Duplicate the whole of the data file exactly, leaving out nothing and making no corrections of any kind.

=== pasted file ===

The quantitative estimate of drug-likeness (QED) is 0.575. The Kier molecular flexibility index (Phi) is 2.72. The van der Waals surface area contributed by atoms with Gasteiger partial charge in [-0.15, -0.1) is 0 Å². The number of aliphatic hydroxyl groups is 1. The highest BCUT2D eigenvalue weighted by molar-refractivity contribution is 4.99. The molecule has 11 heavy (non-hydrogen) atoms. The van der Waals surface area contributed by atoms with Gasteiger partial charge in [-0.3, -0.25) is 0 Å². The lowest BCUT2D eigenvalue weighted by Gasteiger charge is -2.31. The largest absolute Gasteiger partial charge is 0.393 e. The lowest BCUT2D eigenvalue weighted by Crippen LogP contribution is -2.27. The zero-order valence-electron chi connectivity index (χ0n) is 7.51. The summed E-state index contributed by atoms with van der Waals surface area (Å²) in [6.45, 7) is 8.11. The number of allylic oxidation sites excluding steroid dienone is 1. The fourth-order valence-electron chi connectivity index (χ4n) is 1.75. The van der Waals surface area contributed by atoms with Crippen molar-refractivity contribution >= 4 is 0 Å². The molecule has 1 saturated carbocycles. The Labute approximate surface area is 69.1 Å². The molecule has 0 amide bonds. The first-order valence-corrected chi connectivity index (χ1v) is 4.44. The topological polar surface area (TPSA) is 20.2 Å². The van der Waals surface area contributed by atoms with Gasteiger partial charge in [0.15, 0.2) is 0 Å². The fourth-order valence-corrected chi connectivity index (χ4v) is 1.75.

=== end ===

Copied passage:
The quantitative estimate of drug-likeness (QED) is 0.575. The Kier molecular flexibility index (Phi) is 2.72. The van der Waals surface area contributed by atoms with Gasteiger partial charge in [-0.15, -0.1) is 0 Å². The number of aliphatic hydroxyl groups is 1. The highest BCUT2D eigenvalue weighted by molar-refractivity contribution is 4.99. The molecule has 11 heavy (non-hydrogen) atoms. The van der Waals surface area contributed by atoms with Gasteiger partial charge in [-0.3, -0.25) is 0 Å². The lowest BCUT2D eigenvalue weighted by Gasteiger charge is -2.31. The largest absolute Gasteiger partial charge is 0.393 e. The lowest BCUT2D eigenvalue weighted by Crippen LogP contribution is -2.27. The zero-order valence-electron chi connectivity index (χ0n) is 7.51. The summed E-state index contributed by atoms with van der Waals surface area (Å²) in [6.45, 7) is 8.11. The number of allylic oxidation sites excluding steroid dienone is 1. The fourth-order valence-electron chi connectivity index (χ4n) is 1.75. The van der Waals surface area contributed by atoms with Crippen molar-refractivity contribution >= 4 is 0 Å². The molecule has 1 saturated carbocycles. The Labute approximate surface area is 69.1 Å². The molecule has 0 amide bonds. The first-order valence-corrected chi connectivity index (χ1v) is 4.44. The topological polar surface area (TPSA) is 20.2 Å². The van der Waals surface area contributed by atoms with Gasteiger partial charge in [0.15, 0.2) is 0 Å². The fourth-order valence-corrected chi connectivity index (χ4v) is 1.75.